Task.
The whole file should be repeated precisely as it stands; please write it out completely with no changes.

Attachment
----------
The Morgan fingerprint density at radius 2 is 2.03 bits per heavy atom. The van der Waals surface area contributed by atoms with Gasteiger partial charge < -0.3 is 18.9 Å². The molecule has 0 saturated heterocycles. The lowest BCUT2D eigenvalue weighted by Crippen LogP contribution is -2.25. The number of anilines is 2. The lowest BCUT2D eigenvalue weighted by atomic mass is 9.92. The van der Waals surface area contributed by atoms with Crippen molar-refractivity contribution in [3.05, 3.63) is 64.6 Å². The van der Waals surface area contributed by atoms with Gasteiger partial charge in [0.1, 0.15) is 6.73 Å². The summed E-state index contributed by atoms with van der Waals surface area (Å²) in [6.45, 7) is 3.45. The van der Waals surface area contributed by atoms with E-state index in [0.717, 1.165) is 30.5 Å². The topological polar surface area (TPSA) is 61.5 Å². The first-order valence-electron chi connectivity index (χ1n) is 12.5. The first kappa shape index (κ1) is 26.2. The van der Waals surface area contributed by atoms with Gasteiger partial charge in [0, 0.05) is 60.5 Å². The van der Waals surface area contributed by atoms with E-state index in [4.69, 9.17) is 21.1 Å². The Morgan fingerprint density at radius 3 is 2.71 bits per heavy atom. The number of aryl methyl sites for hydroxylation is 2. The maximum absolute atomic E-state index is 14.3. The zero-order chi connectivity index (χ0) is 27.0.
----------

The Morgan fingerprint density at radius 2 is 2.03 bits per heavy atom. The van der Waals surface area contributed by atoms with Gasteiger partial charge < -0.3 is 18.9 Å². The molecule has 0 saturated heterocycles. The lowest BCUT2D eigenvalue weighted by Crippen LogP contribution is -2.25. The number of anilines is 2. The lowest BCUT2D eigenvalue weighted by atomic mass is 9.92. The van der Waals surface area contributed by atoms with Crippen molar-refractivity contribution in [3.05, 3.63) is 64.6 Å². The van der Waals surface area contributed by atoms with Gasteiger partial charge in [0.1, 0.15) is 6.73 Å². The summed E-state index contributed by atoms with van der Waals surface area (Å²) in [6.45, 7) is 3.45. The van der Waals surface area contributed by atoms with E-state index in [0.717, 1.165) is 30.5 Å². The topological polar surface area (TPSA) is 61.5 Å². The first-order valence-electron chi connectivity index (χ1n) is 12.5. The first kappa shape index (κ1) is 26.2. The van der Waals surface area contributed by atoms with Gasteiger partial charge in [0, 0.05) is 60.5 Å². The van der Waals surface area contributed by atoms with E-state index in [4.69, 9.17) is 21.1 Å². The Morgan fingerprint density at radius 3 is 2.71 bits per heavy atom. The number of aryl methyl sites for hydroxylation is 2. The maximum absolute atomic E-state index is 14.3. The zero-order chi connectivity index (χ0) is 27.0.